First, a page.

2007 GSA Denver Annual Meeting (28–31 October 2007)

Paper No. 8
Presentation Time: 10:05 AM


WEBER, John, Department of Geology, Grand Valley State University, 1 Campus Drive, 125 Padnos, Allendale, MI 49401-9403, weberj@gvsu.edu

Young orogenic belts in actively deforming plate boundary zones typically contain a complex assemblage of structures related to the full history of modern and earlier fossil plate motions that drive the deformation. We are using high-precision (geodetic) GPS (the Global Positioning System) to accurately quantify modern far-field plate and microplate motions, and near-field motions across active structures, in the Caribbean-South American (Trinidad/Tobago and Venezuela) wrench zone, and on and around the Adria microplate (Slovenia, Croatia, Italy) in the Eurasia-Nubia (Africa) collision zone. In both regions, GPS-determined plate and microplate motions has led to a better and more accurate understanding of the geology and tectonics, and helped to demonstrate that both of these plate boundaries have undergone geologically recently and significant plate kinematic changes.

GPS data show that near Trinidad and Venezuela the Caribbean plate currently moves ~eastward at ~20 mm/yr (SAωCA=57.6°N, 69.3°W, 0.233°/m.y.). Fossil Cenozoic foreland fold-thrust belt structures are overprinted by active right-stepping transforms that are connected by well-developed pull-apart basins (Gulf of Paria, Gulf of Cariaco). Trinidad contains a major transpressive restraining transform segment, the Central Range Fault, that is oblique (N75°E) to plate motion, currently aseismic, and probably elastically locked. Geology indicates that Caribbean-South American relative plate motion probably changed from oblique collision to transform at about 10Ma.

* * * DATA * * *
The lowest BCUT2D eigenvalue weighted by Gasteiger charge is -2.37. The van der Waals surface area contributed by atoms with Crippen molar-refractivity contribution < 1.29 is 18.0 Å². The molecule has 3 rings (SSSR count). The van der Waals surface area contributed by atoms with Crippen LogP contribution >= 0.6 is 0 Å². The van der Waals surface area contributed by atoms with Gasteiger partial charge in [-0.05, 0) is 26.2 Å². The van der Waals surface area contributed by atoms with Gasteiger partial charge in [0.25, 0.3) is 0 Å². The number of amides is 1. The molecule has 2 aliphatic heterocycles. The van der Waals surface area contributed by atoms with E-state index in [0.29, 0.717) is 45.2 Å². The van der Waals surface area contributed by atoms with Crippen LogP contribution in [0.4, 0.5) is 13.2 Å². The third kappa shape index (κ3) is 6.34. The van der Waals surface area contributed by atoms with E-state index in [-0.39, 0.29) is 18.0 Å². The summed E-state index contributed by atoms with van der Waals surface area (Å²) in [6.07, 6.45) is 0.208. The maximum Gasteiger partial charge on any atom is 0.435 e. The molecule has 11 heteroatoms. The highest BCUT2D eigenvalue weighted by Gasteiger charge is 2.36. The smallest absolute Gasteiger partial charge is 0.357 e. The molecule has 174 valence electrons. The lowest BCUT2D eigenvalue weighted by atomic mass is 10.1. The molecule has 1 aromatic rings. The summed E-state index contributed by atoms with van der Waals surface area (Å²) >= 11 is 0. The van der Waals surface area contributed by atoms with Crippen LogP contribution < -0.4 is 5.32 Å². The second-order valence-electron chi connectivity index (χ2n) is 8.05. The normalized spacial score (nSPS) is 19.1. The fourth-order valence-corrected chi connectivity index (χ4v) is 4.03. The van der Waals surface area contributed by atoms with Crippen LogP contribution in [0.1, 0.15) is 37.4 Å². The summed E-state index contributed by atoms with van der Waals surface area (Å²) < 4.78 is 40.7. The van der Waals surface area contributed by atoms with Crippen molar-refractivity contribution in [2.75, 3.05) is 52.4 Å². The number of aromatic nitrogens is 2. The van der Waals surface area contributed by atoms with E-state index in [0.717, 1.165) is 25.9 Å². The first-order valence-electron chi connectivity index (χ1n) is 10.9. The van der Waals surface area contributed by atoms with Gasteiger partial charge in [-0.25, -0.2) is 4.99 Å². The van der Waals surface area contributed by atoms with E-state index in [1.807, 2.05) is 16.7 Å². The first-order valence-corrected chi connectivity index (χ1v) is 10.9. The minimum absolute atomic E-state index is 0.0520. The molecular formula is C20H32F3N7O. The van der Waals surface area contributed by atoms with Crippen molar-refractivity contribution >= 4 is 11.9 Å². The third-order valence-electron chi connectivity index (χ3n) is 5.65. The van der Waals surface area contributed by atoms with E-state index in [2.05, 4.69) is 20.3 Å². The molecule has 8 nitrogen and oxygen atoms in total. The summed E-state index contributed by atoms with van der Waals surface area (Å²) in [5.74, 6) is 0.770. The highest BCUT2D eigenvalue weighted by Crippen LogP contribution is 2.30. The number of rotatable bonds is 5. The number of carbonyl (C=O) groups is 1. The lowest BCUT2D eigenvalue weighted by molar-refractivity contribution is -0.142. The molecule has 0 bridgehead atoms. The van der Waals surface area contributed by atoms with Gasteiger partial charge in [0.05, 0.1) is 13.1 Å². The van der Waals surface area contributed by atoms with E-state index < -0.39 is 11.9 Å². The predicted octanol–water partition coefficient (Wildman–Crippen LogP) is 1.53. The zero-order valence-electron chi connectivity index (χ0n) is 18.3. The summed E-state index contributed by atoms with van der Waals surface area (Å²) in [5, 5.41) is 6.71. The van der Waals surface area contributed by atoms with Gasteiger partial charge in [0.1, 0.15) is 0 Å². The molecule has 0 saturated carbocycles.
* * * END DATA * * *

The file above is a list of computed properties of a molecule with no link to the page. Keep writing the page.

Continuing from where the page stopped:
GPS data show that lithosphere in the northern Adriatic now moves as an independent, rigid microplate (Adria), currently rotating slowly ccw relative to Eurasia about a pole (pivot point) in northern Italy (EUωAD=46.2°N, 11.5°E, 0.680°/m.y.). Rates of motion and seismic moment release are lowest near the pole (e.g., Slovenia, northern Italy) and increase systematically southward away from it (Croatia, central Italy). Earlier in the Cenozoic, Adriatic lithosphere was subducting as an African (Nubian) promontory that was largely swallowed up beneath the Alps, Apennines, and Dinarides. The Adriatic microplate was probably torn off of Africa via slab break-off beneath the Apennines and born within just the past ~1 m.y.